Chef Elvin

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A Chef with the heart to serve. This is the story of Elvin Chew, a commitee member of the Singapore Chefs’ Association (SCA), partner of the Yellow Ribbon Project (YRP) that imparts basic culinary skillsets to inmates so that they can support themselves out of prison. 

“When I first did Dining Behind Bars (DBB), I was faced with cool exteriors from the inmates – which suggested to me that they were either shy, or unable to express themselves properly. But when it came to the second time, they were all vying for my attention,” Elvin recalls with a chuckle. 

At first glance, nothing about him seems out of the ordinary. To a person who has just met him, he resembles your typical run-of-the-mill executive chef who is passionate about food. Just like any other person whose job revolves around the kitchen.  

However what many do not realise is, that beneath the surface level, he is also part of an organisation that is dedicated to training inmates with the relevant skillsets. Ones that able them to kickstart their careers with a sense of fulfillment upon release from prison.

Elvin is a good chef, yes. But what makes him great, is his giving nature.  And his  heart to continually serve the ex-offenders’ community. 

As a committee spokesperson for SCA, he has contributed for most of the 7 years in the partnership between the two organisations. And with a wide range of experience in leading a team of chefs at DBB, giving career talks, and even initiating culinary competitions among inmates, he understands this group of people well. In particular, he is aware of the challenges faced as soon as they are released from prison into society. As such, he does his best to ensure ex-offenders adapt to every day life. 

It is also easy to assume that once you are out of prison, it would mean total freedom to live your best. 

But when it comes to an ex-offenders’ life, the odds are usually stacked against their favour.  For them, it is an immense struggle to rebuild society’s trust and return to every day life.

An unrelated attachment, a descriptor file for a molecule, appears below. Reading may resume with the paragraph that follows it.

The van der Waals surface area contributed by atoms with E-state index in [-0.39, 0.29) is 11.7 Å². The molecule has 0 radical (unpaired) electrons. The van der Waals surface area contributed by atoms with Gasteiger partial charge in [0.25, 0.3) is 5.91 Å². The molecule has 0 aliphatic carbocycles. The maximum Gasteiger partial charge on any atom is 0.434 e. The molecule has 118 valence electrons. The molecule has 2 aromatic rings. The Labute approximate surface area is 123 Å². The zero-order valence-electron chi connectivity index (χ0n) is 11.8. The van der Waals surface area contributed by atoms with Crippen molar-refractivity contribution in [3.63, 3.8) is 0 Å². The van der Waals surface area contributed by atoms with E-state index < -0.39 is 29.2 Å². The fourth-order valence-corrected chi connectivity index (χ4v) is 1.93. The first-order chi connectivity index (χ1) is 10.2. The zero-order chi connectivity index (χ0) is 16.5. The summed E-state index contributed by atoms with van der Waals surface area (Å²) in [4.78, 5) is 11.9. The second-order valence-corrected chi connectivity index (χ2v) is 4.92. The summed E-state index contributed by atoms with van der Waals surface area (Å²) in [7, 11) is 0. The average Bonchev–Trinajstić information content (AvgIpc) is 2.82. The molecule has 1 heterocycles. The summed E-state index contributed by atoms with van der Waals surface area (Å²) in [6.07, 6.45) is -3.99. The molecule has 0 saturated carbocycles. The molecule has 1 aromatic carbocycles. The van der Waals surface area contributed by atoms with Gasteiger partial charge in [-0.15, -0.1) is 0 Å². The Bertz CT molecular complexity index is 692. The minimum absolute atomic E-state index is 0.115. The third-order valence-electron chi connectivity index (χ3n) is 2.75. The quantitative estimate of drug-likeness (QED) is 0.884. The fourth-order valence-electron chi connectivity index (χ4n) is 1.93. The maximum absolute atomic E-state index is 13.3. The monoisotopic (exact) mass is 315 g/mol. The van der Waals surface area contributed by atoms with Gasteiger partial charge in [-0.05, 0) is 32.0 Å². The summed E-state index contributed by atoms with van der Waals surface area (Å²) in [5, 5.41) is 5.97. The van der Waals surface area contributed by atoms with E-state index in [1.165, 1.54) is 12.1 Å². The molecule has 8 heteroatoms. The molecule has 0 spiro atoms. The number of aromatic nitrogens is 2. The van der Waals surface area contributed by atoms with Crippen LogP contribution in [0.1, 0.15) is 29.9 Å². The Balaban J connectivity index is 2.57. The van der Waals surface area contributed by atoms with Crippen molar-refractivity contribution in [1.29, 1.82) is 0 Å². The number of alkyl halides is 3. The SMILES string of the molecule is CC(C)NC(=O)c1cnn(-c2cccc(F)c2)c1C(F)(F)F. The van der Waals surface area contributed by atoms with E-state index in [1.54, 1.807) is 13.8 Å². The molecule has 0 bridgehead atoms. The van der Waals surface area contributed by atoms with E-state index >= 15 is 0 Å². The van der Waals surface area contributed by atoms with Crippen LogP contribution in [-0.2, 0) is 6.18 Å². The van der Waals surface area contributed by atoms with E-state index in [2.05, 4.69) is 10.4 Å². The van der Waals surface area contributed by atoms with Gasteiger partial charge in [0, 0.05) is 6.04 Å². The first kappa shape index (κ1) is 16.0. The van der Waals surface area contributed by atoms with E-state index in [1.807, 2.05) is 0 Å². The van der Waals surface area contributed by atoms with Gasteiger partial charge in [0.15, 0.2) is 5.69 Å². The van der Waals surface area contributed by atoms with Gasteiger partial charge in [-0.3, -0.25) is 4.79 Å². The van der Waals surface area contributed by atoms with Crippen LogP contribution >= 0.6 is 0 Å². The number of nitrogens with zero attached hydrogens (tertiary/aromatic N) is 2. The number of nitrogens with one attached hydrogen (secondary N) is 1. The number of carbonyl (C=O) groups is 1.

While Elvin is able to provide assistance to ensure they are equipped with the necessary skillsets for them to land a job, there is definitely an adjustment period for ex-offenders to break through in order to gain acceptance from the outside world. 

“When I host events such as culinary competitions, inmates get the opportunity to interact with people from the outside, where they learn the world has changed drastically – becoming a very different one than what they were originally used to”, he says.

He adds, “because of that, most ex-offenders are held captive in frequent moments of self-doubt,  and more often than not, feel it is easier to return to prison. The prison environment has been what they have known for a pretty long time.”

Elvin has a duty to ensure that the ones deployed to him are properly mentored. Backing them with the right support so they will not go back to their old ways. 

“When they are attached to me, I do not see them as an ex-offender in the way I treat them, but I also go the extra mile to guide them so they are able to get back up on their feet and work towards reintegrating into society ”, he says. 

And he has. 

Recalling a time when he offered an ex-offender some unsolicited advice, he said “there was an ex-offender deployed to me for with no intention of becoming a chef. But I told him to accept the first offer that comes his way and run with it to work towards being financial stable first, and then consider the option of pursuing his dreams.” 

That piece of advice went a long way with the ex-offender. And under Elvin’s mentorship, the ex-offender not only thrived in his 9 month stint, but also managed to successfully graduate in a part-time course of his choice.

When asked about his time as a partner of Yellow Ribbon Project, he says 
“We have made some improvements as a first step for inmates to be trained to prepare them for their release. I know of some companies who are partnering with YRP and that’s hopeful, but I do think more can be done to ex-offenders become an integral part of society again. We all need to step up to bridge that gap!”